China trade offsets losses
THE slowdown in the Japanese economy did not affect Yokohama as much as it did other major ports in Japan.
The port experienced a slight decline in exports, but this was offset by a rise in imports. One of the reasons for this development was the sharp increase in trade with China.
China, which ranked second in both exports and imports to the United States in 1993, retained second place in Yokohama's exports last year, and replaced the US at the head of the port's imports.
In December, full container ships made 421 calls on Yokohama compared with 392 in the previous year.
Throughout the year, there was a sharp rise in monthly calls by ships on the China route.
Vessels calling at the Port of Yokohama last year totalled 56,943, up 2.2 per cent from the 1993 55,691, for a total of 261.39 million gross tonnes, a dip of 1.4 per cent from the previous year's 265.08 million gross tonnes.
Of those, ocean-going vessels totalled 12,334, down 1.2 per cent from the previous year's 12,488, while coastal vessels totalled 44,609 vessels, up 3.3 per cent from 1993.
Their gross tonnage came to 46.05 million tonnes, a rise of 2.6 per cent over 1993.
Among ocean-going ships, full container vessels calling at the port increased 7.4 per cent to 4,654.
Their gross tonnage stayed level at 96.51 million tonnes, comparable to 96.61 million tonnes in 1993.
Foreign trade cargo also levelled off at 67.66 million tonnes, of which 31.08 million tonnes consisted of exports, down 2.8 per cent from 1993, while imports, at 36.57 million tonnes, barely cleared the 36.26 million tonnes in 1993.
Total freight passing through Yokohama rose 3.7 per cent to 128.27 million tonnes from 123.69 million tonnes the previous year, topping 120 million tonnes for the fifth straight year.
The US and China ranked one-two in both ends of Yokohama's foreign trade.
The US led all buyers of Yokohama's exports last year, taking 1.6 trillion yen (about HK$146 billion) of the port's exports, 0.9 per cent above 1993, for 23.6 per cent of Yokohama's total foreign trade exports.
The US sold to Yokohama 532.4 billion yen worth of its imports, three per cent more than 1993 for 22.4 per cent of the port's total imports.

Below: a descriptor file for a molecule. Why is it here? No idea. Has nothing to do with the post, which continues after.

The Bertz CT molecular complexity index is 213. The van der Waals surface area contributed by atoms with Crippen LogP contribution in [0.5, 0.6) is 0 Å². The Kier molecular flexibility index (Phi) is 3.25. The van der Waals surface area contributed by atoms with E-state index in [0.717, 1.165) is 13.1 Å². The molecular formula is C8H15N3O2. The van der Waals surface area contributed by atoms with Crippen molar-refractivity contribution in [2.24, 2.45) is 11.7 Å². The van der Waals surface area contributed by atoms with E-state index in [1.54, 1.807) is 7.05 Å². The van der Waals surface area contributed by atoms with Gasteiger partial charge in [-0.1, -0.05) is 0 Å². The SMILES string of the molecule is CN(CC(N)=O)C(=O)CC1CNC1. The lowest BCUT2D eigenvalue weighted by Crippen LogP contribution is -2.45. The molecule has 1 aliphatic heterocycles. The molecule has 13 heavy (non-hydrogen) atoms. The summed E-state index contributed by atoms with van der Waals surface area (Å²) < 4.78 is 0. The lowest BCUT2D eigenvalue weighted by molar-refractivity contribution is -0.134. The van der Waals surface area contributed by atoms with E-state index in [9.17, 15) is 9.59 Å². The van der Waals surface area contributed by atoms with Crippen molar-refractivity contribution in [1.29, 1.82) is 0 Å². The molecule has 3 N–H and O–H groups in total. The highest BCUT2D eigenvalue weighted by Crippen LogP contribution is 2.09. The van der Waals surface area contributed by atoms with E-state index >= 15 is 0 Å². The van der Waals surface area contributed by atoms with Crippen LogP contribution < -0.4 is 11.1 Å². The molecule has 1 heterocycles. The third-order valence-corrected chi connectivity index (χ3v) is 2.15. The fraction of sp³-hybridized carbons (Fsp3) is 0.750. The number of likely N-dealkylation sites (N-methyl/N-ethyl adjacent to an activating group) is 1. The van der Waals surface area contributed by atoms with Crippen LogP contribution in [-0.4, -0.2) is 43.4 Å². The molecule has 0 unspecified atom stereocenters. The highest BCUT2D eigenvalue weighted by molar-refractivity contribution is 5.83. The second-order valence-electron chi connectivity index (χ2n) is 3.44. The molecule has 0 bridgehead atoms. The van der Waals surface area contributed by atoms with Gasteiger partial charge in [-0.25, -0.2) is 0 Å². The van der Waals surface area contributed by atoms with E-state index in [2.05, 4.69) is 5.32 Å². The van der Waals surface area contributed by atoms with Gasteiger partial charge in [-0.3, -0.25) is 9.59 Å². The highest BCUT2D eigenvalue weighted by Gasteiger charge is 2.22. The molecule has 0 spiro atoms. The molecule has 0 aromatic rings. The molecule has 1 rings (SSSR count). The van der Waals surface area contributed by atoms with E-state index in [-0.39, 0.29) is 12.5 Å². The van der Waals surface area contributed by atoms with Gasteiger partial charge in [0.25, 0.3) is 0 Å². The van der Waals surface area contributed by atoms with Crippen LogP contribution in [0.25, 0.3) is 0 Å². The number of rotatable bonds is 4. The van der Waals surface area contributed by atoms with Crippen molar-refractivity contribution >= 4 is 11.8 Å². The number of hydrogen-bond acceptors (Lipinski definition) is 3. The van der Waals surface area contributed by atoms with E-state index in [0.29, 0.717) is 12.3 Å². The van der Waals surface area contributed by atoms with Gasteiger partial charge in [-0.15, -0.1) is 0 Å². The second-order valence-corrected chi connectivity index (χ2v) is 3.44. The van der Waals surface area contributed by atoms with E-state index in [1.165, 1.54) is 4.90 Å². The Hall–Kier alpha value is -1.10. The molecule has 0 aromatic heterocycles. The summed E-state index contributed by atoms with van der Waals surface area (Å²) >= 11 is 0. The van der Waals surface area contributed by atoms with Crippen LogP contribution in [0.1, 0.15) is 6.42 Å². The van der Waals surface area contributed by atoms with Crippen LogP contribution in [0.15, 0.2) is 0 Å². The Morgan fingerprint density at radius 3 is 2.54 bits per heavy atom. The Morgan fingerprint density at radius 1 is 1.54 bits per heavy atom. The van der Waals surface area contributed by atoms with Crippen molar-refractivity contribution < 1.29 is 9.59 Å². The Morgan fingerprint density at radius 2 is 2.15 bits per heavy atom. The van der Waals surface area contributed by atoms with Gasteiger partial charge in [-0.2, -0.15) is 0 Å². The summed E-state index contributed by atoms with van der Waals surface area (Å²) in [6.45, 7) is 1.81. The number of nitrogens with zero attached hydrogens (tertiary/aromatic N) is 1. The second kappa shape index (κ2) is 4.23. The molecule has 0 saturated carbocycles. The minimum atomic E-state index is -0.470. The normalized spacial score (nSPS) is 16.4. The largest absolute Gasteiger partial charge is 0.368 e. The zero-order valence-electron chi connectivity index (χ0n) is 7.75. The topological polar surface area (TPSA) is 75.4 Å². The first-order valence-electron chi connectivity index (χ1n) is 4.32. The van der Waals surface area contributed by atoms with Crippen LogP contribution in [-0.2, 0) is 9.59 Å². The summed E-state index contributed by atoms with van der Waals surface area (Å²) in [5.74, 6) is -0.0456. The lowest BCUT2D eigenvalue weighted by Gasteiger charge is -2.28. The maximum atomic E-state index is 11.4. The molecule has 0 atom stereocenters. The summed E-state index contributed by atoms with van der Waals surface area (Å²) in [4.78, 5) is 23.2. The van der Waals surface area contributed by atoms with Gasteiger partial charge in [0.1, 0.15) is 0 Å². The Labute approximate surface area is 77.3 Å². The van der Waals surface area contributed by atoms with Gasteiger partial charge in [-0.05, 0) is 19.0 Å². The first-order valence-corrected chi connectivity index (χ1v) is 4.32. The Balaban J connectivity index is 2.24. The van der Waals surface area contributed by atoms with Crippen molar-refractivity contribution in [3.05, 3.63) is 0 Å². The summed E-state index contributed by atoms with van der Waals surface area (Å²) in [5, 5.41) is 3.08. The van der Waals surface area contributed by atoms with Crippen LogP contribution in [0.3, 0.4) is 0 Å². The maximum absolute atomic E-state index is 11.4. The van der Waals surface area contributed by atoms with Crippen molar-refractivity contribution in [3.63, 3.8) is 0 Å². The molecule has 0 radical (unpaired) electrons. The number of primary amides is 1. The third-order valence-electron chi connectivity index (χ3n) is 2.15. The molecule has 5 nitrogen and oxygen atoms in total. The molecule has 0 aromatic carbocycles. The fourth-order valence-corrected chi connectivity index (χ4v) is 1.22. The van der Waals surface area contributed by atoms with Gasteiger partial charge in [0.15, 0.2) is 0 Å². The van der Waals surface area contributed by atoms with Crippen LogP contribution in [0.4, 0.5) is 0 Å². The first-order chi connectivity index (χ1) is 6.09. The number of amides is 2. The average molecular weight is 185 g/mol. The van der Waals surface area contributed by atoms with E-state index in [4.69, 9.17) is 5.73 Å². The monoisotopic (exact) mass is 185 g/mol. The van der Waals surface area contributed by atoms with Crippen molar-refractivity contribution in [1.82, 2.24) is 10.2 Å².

China was second in exports, with 482.3 billion yen (up 4.0 per cent for a 7.2 per cent share of Yokohama's total added value foreign trade), trailed by Korea with 370 million yen (up 18.6 per cent for a 7.1 per cent share).
In imports, China was second again, selling to Japan through Yokohama 439 billion yen worth of goods, up 23.7 per cent over 1993, for 18.5 per cent of the port's total imports.
South Korea, Germany and Australia followed in that order, with 125.1 billion yen, 120.1 billion yen, and 101.3 billion yen for 5.3 per cent, 5.1 per cent and 4.3 per cent of the port's total imports.
Container cargo continued to lead Yokohama's trade.
The movement of foreign trade containers, export and import, through Yokohama totalled 2.31 million teus (up 6.9 per cent from 1993).
Exports totalled 1.20 million teus (up 6.4 per cent) and imports 1.12 million teus (up 7.4 per cent).
Container trade picked up late in the year, with 421 full container ships calling at Yokohama in December compared with 392 in December of the previous year.
Throughout the year, ocean-going container exports rose 7.4 per cent and imports 16.1 per cent for an overall total of 33.44 million tonnes, rewriting the port's previous high point of cargo movements.
Japan increased purchases of crude oil during the year, leading the list of Yokohama's imports with an increase of 64.1 per cent over 1993.
Daily necessities also showed a sharp rise of 24.5 per cent, while imports of other foodstuffs and industrial products increased 16.4 per cent. Total value of exports and imports came to 9.1 trillion yen.
In Japanese yen, these figures amounted to a decline of 1.4 per cent in exports and a rise of 6.7 per cent in imports.
But in terms of US dollars, these figures meant a rise of 7.2 per cent in exports and of 16.4 per cent in imports.
This performance made Yokohama's share of the nation's total trade 16.6 per cent.